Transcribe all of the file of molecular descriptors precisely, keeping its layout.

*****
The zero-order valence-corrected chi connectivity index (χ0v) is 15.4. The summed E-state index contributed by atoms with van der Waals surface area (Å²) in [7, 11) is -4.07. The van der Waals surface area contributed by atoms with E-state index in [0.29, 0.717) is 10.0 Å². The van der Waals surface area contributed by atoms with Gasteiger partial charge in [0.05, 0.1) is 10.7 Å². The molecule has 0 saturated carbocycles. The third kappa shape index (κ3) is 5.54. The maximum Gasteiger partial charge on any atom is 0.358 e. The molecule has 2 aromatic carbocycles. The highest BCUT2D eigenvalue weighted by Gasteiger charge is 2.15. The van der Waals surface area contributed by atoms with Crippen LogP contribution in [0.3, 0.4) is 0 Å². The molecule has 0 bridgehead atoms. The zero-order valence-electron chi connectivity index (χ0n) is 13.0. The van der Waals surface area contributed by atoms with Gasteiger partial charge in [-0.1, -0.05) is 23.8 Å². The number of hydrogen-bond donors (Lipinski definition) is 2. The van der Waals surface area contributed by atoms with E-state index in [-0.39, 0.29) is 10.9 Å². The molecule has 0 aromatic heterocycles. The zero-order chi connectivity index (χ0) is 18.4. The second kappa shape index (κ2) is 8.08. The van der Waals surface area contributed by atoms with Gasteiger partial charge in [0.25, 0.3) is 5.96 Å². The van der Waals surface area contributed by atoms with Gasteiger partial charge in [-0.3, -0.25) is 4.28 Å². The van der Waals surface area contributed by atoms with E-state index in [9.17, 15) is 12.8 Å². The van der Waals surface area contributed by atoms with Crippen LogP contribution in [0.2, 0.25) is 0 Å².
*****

The zero-order valence-corrected chi connectivity index (χ0v) is 15.4. The summed E-state index contributed by atoms with van der Waals surface area (Å²) in [7, 11) is -4.07. The van der Waals surface area contributed by atoms with E-state index in [0.29, 0.717) is 10.0 Å². The van der Waals surface area contributed by atoms with Gasteiger partial charge in [0.05, 0.1) is 10.7 Å². The molecule has 0 saturated carbocycles. The third kappa shape index (κ3) is 5.54. The maximum Gasteiger partial charge on any atom is 0.358 e. The molecule has 2 aromatic carbocycles. The highest BCUT2D eigenvalue weighted by Gasteiger charge is 2.15. The van der Waals surface area contributed by atoms with Crippen LogP contribution in [0.3, 0.4) is 0 Å². The molecule has 0 bridgehead atoms. The zero-order valence-electron chi connectivity index (χ0n) is 13.0. The van der Waals surface area contributed by atoms with Gasteiger partial charge in [-0.1, -0.05) is 23.8 Å². The number of hydrogen-bond donors (Lipinski definition) is 2. The van der Waals surface area contributed by atoms with E-state index in [-0.39, 0.29) is 10.9 Å². The molecule has 0 aromatic heterocycles. The zero-order chi connectivity index (χ0) is 18.4. The second kappa shape index (κ2) is 8.08. The van der Waals surface area contributed by atoms with Gasteiger partial charge in [0.25, 0.3) is 5.96 Å². The van der Waals surface area contributed by atoms with Gasteiger partial charge in [-0.3, -0.25) is 4.28 Å². The van der Waals surface area contributed by atoms with E-state index in [9.17, 15) is 12.8 Å². The van der Waals surface area contributed by atoms with Crippen LogP contribution in [0.2, 0.25) is 0 Å².